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March 30, 1962 - Image 3

Resource type:
Text
Publication:
The Michigan Daily, 1962-03-30

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THE MICHIGAN DAILY

Soviets

Urge

West

To

Support
Zones

European

Nuclear-Frec

Communiiss
Ask* Geneva
For' Action
U.S. Reacts Cooly
To Russian Proposal
GENEVA (M)--The Soviet Union
marshaled its Communist allies
yesterday in a diplomatic drive to
get nuclear-free zones established
in Europe
Western sources said the pro-
posals in the 177-nation disarma-
ment conference were aimed at
West Germany, Greece and Tur-
key, key members of the North
Atlantic alliance bordering Soviet-
allied nations.
The United States cold-should-
ered the suggestions. But the
atom-free concept drew some nods
of approval from among delegates
of the eight non-aligned nations
at the table and expressions of
support from two of them-India
and Ethiopia.
Polish Foreign Minister Adam
Rapacki 'and Soviet Deputy For-
eign Minister Valerian A. Zorin
urged the conference to adopt the
Communist measures on a speedy
basis.
Brushing this aside, United
States Ambassador Arthur H.Dean
called instead for quick agreement
on measures to halt the production1
of nuclear arms and to reduce thej
possibility of war by surprise at-
tack or accident.,
Subsequently, the conference
instructed Dean and Zorin, as co-
chairmen, to agree on a first-
things-first work program.
Communist delegates- advanced
two related ideas on atom-free
zones.
The first was a modernized ver-
sion of Rapacki's five-year-old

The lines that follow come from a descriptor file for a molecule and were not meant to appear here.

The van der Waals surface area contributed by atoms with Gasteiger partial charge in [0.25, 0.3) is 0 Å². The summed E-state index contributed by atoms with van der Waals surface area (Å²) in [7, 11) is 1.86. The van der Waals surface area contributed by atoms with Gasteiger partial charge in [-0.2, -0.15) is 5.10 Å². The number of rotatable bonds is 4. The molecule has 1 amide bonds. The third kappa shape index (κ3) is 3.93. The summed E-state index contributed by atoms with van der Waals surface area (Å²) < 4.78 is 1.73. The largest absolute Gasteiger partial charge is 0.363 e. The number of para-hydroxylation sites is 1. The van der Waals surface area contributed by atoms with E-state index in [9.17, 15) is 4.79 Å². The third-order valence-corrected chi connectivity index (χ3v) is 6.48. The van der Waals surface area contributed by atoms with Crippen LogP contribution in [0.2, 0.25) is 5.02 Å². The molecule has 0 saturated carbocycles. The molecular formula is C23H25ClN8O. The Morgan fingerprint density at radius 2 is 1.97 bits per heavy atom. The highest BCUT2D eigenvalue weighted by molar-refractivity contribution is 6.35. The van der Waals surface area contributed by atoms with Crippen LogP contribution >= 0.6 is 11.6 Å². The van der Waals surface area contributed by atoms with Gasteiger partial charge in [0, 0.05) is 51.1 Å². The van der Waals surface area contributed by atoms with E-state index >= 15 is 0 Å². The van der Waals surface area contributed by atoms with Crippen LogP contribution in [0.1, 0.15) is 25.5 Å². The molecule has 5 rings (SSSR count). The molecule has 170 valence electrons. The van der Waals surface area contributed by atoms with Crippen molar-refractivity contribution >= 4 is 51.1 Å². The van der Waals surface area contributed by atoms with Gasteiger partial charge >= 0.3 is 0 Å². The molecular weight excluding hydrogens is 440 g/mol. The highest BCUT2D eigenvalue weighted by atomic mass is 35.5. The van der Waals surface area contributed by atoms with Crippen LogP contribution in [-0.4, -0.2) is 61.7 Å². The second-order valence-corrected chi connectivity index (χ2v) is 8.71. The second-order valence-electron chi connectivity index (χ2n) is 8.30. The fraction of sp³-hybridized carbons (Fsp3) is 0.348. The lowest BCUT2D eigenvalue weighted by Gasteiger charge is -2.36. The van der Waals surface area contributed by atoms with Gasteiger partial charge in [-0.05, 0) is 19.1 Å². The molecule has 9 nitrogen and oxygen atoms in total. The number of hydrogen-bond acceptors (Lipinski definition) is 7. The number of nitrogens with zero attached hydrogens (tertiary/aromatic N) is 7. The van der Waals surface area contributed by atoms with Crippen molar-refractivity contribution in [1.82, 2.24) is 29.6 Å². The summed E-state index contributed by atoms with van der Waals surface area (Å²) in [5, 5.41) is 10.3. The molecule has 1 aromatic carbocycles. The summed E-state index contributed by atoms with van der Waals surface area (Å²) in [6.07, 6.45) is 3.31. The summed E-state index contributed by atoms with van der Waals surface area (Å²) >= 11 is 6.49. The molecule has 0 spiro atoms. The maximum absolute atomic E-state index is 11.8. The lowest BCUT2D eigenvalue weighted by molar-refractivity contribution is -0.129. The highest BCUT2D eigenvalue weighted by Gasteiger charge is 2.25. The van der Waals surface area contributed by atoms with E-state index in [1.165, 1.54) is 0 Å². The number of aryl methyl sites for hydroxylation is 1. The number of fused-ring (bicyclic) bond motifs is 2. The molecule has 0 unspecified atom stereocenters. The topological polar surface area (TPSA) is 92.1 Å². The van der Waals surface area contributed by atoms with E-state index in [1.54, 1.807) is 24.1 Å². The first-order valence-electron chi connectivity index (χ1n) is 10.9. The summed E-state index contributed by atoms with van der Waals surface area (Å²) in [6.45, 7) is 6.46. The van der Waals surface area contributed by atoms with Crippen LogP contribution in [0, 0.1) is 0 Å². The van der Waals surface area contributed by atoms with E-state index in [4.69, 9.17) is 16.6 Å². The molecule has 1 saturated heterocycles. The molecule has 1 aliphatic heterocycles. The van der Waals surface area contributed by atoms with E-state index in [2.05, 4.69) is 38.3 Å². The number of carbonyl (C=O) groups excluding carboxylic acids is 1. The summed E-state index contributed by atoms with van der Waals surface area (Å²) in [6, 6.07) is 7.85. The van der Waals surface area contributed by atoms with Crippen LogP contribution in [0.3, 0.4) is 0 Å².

plan to eliminate "nuclear weap-i
ons and nuclear delivery vehicles"
in Poland, Czechoslovakia and East
and West Germany..
Western experts believe a primec
aim is to pry .West Germany out#
of NATO and roll Western Eu-
rope's defensive shield back almoste
to the Atlantic.
The second idea was advanced
by Romanian Foreign Ministers
Cornelu Manescu, who proposed at
nuclear-free zone in Southeastf
Europe, where Greece and Turkeys
are involved.x

Hint Chi~efs Held!
ISyrian Revolt
Former Leaders Possibly Jailed
As Army Takes Control of Country
DAMASCUS (P)--The army said last night land reform reversals,
pork barrel tactics and infiltration of the government by imperialist
agents forced the coup that has placed Syria under military rule for
the second time in six months.
There was a hint that at least some members of President Nazem
El Koudsi's government regime, deposed early yesterday in an upris-
ing that Radio Damascus called bloodless, were under arrest.
The high command said executives and conspirators responsi-
ble for "the deviathi n from the Sept. 28 uprising's objectives and

* Reds Revise Farm Policy
By PRESTON GROVER izers are being assigned to "exer- and other produce they a
Associated Press News Analyst cise control and render assistance from the farms.
MOSCOW - The Soviet Union to collective and state farms in Under the Soviet System, I
has dismantled its old agricultural fulfillment of production plans are assigned production quot
administrative machinery and set and procurement of agricultural foodstuffs that must be deli
up a new system powered by some produce," say the decrees. to the state regardless of
capitalistic fuel - incentive pay- Incentive pay is a factor here may be left to feed the
ments. too. The pay of the inspector- population.
The departments of agriculture organizers will depend in consider- The state's quota is used fo
in the republics and the local able measure on how much grain port and for feeding the
regions are junked. The central population, which now is
department of argiculture has lost than half the population.
all administrative authority over Order u anre While there is some flexibil
production and has been reduced the state quotas, at times
to a scientific study center. . ofarm managers have been Z
In the place of all this apparatus Inteurate to buy up local shares of b
is the new All Union Committee meat and flour to make up (
for Production and State Procure- NEW ORLEANS (P) - United shortages. As a result, v
ment of Agricultural Produce. Un- States Dist. Judge J. Skelly Wright housewives sometimes arriv
der it are regional committees ordered Tulane University yester- stores to find the shelves bai
made up both of local government day to admit two Negro girls. . Increase Output
and Communist Party officials. In a summary judgment, Wright The decrees say the new